Artificial Island (Delaware River)

Artificial Island (Delaware River)

U.S. man-made island in the Delaware River

Artificial Island is a U.S. island located along the eastern shore of the Delaware River, mostly in southwestern New Jersey with a tiny portion inside Delaware's boundaries.[1] It is part of both Lower Alloways Creek Township, Salem County, New Jersey and New Castle County, Delaware. The island is separated from mainland New Jersey by Alloway Creek and Hope Creek. It is called "artificial" since portions of the island are composed of land reclaimed from Delaware Bay.

Quick Facts Geography, Location ...


The island is geographically unusual since it contains one of two tiny pene-exclaves of the state of Delaware, which is created by the Delaware-New Jersey land border crossing the northern tip of the island, an area that is completely cut off from the rest of Delaware across the Delaware River to the west, and has no road connections to it. New Jersey is separated from Delaware by the Delaware River except for these two areas, which has a land border. The only land access to this exclave at the north tip of the island is from New Jersey.

This exclave was created as a result of the Twelve-Mile Circle, which was part of the resolution of the Penn-Calvert Boundary Dispute among the surrounding states of Pennsylvania, Maryland, Delaware, New Jersey, and West Virginia.[2]

The other exclave of Delaware is Finns Point north of Artificial Island, in Pennsville Township to the northwest of Fort Mott State Park, New Jersey.

Nuclear power plants

Aerial view of nuclear power plant reservation for Salem and Hope Creek on the southwest corner of Artificial Island, 2011.

The island is located at 39.4756672°N latitude, 75.5360354°W longitude.[3] Salem Nuclear Power Plant and Hope Creek Nuclear Generating Station are located at the southwest end of the island.

New Jersey Wind Port

In June 2020, Governor Phil Murphy announced plans to develop the New Jersey Wind Port, a first-in-the-nation offshore wind port infrastructure investment that will provide a location for essential staging, assembly, and manufacturing activities related to offshore projects for wind power offshore New Jersey and on the East Coast. The site, which would allow for the docking of heavy-lift ships, is not hindered by air draft restrictions since there is no bridge downstream of the facility, allowing passage of massive wind turbines.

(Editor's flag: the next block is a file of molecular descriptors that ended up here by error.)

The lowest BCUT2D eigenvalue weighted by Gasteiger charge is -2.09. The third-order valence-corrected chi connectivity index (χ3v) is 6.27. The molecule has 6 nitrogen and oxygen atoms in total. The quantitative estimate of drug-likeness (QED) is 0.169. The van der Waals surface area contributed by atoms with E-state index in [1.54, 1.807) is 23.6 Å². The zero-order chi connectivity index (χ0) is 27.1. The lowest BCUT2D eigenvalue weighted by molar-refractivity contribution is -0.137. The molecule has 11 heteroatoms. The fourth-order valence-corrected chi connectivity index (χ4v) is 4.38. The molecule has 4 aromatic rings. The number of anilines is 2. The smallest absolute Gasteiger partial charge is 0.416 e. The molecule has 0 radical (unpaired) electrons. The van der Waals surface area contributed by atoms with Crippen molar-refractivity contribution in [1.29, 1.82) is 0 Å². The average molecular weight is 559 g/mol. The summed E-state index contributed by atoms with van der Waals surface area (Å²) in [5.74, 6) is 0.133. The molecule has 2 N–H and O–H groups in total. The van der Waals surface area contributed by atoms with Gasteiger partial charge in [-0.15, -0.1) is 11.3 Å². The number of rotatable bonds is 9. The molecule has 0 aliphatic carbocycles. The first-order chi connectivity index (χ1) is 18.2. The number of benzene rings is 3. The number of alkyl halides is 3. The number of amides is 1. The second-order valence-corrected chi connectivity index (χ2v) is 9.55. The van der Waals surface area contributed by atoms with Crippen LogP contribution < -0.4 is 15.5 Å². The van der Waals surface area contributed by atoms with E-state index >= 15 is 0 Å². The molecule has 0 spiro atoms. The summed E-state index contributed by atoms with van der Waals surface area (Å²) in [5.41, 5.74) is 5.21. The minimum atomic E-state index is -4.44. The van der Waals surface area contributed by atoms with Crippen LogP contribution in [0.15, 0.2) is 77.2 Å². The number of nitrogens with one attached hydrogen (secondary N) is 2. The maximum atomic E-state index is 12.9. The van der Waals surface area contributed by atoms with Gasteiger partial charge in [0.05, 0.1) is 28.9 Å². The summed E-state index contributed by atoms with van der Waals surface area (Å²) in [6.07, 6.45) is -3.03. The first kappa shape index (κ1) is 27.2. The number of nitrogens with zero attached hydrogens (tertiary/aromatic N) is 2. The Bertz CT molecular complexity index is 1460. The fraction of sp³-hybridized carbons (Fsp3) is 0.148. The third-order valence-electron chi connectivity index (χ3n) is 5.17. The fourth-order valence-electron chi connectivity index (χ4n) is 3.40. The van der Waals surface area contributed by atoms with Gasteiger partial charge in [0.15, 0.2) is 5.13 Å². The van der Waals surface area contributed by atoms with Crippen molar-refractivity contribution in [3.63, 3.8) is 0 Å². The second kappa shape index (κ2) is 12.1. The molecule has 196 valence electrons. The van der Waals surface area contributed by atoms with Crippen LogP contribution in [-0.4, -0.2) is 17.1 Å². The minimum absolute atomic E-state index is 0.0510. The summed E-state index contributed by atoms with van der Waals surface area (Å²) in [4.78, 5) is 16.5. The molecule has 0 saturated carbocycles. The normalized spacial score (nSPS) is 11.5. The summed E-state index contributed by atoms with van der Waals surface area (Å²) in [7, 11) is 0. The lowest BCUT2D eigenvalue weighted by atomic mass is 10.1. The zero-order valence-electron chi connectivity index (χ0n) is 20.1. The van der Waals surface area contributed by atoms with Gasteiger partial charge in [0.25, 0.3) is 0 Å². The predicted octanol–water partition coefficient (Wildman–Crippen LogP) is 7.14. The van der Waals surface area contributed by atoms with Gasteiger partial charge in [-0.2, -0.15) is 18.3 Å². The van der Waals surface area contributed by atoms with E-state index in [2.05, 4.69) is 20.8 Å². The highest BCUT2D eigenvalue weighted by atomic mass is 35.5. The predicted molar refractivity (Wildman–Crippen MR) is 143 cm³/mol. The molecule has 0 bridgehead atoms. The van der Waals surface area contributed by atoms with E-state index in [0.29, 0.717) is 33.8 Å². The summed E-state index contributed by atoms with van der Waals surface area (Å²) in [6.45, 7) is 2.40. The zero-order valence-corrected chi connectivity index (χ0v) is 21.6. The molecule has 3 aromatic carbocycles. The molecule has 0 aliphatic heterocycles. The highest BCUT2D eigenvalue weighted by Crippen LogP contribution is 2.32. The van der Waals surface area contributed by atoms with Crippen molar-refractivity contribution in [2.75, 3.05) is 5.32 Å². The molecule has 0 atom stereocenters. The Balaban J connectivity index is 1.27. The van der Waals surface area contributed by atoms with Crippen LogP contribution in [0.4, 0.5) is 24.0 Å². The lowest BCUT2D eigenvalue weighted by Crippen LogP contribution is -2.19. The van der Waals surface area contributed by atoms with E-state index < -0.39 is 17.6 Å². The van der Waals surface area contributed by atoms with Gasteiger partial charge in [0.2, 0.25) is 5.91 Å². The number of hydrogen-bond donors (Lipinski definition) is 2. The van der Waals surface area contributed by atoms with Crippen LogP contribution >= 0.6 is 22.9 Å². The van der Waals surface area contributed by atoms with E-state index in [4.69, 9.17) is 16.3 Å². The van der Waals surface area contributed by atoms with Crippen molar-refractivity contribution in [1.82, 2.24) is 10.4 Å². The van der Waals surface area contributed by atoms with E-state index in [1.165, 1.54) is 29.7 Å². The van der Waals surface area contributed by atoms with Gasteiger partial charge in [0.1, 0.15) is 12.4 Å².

The Wind Port has the potential to create up to 1,500 manufacturing, assembly, and operations jobs, as well as hundreds of construction jobs. Manufacturing and marshalling projects supported by the Wind Port will drive economic growth in Salem County, in South Jersey, and throughout the state. The state is committed to using union labor to construct the Wind Port and intends to set a new standard for inclusion of minority and women workers and business owners.[4] Construction began in September 2021.[5][6]

See also


  1. "Artificial Island (Delaware River)". Geographic Names Information System. United States Geological Survey, United States Department of the Interior.
  2. Schoonejongen, John. "How Delaware got on Jersey’s side of the river", Asbury Park Press, September 10, 2010. Accessed September 17, 2015. "Over the years, dumping grounds for dredge spoils have actually expanded the land mass in New Jersey, but the old border holds fast, meaning that in areas of Salem County, for example, someone can walk from New Jersey to Delaware without getting his or her feet wet. A part of Lower Alloways Creek’s Artificial Island, upon which three nuclear generators sit, is one of those areas. Killcohook, in Pennsville Township, is another."
  3. "Artificial Island, Lower Alloways Creek, NJ". Google Inc. Retrieved 2015-06-17.
  4. "NJEDA - NJ Offshore Wind Port". Archived from the original on 2020-06-22.
  5. Ltd, Renews (10 September 2021). "New Jersey builders break ground on offshore wind port". reNEWS - Renewable Energy News. Archived from the original on 10 September 2021.
  6. Lewis, Andrew S. (November 30, 2022). "NJ's massive wind port is taking shape. Here's how". NJ Spotlight News. Retrieved March 18, 2023.

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